crab.spectrum.main.Log_parabola.alpha -2.646 +/- 0.018
crab.spectrum.main.Log_parabola.beta (1.04 +/- 0.14) x 10^-1

Correlation matrix:


 1 -0.07 0.83 -0.07 1 -0.39 0.83 -0.39 1

Values of -log(likelihood) at the minimum:


-log(likelihood)
HAWC 18765.836789
total 18765.836789

Values of statistical measures:


statistical measures
AIC 37537.673855
BIC 37565.769984

## Assessing the Fit Quality

HAL and threeML provide several ways to assess the quality of the provided model, both quantitatively and qualitatively.

For a first visual impression, we can display the model, excess (counts - background), background, and residuals (counts - model - background) for each bin.

[10]:

fig = hawc.display_fit(smoothing_kernel_sigma=0.01, display_colorbar=True)


Same, but with smoothing:

[11]:

fig = hawc.display_fit(smoothing_kernel_sigma=0.2, display_colorbar=True)


The following plot provides a summary of the images above:

[12]:

fig = hawc.display_spectrum()


The GoodnessOfFit module provides a numerical assessment of the goodness of fit, by comparing the best-fit likelihood from the fit to likelihood values seen in “simulated” data (background + source model + pseudo-random poissonian fluctuation).

[13]:

gof_obj = GoodnessOfFit(jl)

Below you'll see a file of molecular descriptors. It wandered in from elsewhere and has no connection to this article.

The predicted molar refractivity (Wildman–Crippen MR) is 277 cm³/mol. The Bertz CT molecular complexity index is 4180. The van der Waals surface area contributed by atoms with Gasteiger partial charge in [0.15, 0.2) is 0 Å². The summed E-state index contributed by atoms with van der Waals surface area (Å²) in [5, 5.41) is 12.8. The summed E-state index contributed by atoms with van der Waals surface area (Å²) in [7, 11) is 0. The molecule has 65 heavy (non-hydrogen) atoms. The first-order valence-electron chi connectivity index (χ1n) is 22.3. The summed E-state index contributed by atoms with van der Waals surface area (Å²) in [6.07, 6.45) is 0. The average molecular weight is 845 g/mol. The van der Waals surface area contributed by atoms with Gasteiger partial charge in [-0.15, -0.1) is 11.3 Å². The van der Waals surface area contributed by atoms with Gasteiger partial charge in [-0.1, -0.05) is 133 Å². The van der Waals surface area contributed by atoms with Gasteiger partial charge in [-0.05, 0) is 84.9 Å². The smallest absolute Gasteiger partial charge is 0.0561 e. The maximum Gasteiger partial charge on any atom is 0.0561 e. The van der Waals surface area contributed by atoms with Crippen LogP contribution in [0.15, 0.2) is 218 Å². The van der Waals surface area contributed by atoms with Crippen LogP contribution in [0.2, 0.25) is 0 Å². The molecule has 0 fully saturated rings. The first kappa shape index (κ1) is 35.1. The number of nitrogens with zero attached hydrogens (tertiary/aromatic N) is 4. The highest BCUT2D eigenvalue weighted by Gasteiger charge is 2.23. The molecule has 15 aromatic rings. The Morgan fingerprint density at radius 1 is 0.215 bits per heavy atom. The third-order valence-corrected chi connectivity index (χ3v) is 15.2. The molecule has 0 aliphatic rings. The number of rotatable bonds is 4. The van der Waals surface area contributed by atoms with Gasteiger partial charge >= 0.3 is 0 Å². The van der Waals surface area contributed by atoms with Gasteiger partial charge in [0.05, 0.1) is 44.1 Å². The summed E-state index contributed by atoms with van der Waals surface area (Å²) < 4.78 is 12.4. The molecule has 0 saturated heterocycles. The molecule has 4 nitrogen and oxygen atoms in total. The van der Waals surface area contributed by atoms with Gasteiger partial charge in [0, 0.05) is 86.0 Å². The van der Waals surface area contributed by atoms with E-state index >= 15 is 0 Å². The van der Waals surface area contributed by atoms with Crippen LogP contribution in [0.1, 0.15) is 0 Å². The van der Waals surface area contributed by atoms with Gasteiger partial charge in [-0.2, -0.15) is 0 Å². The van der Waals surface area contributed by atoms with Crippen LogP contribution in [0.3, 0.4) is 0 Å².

gof, data_frame, like_data_frame = gof_obj.by_mc(n_iterations=200)

[14]:

p = gof["total"]

print("Goodness of fit (p-value:)", p)
print(
"Meaning that {:.1f}% of simulations have a larger (worse) likelihood".format(
100 * p
)
)
print(
"and {:.1f}% of simulations have a smaller (better) likelihood than seen in data".format(
100 * (1 - p)
)
)

df = like_data_frame.reset_index()
df = df[df.level_1 == "total"]

fig, ax = plt.subplots()
ax.hist(
df["-log(likelihood)"],
label="fluctuated source models",
bins=range(18000, 19000, 50),
)
ax.axvline(
like_df.loc["total", "-log(likelihood)"], label="fit to data", color="orange"
)
ax.xlabel = "-log(likelihood)"
ax.legend(loc="best")

Goodness of fit (p-value:) 0.07
Meaning that 7.0% of simulations have a larger (worse) likelihood
and 93.0% of simulations have a smaller (better) likelihood than seen in data

[14]:

<matplotlib.legend.Legend at 0x7ff2e61f9490>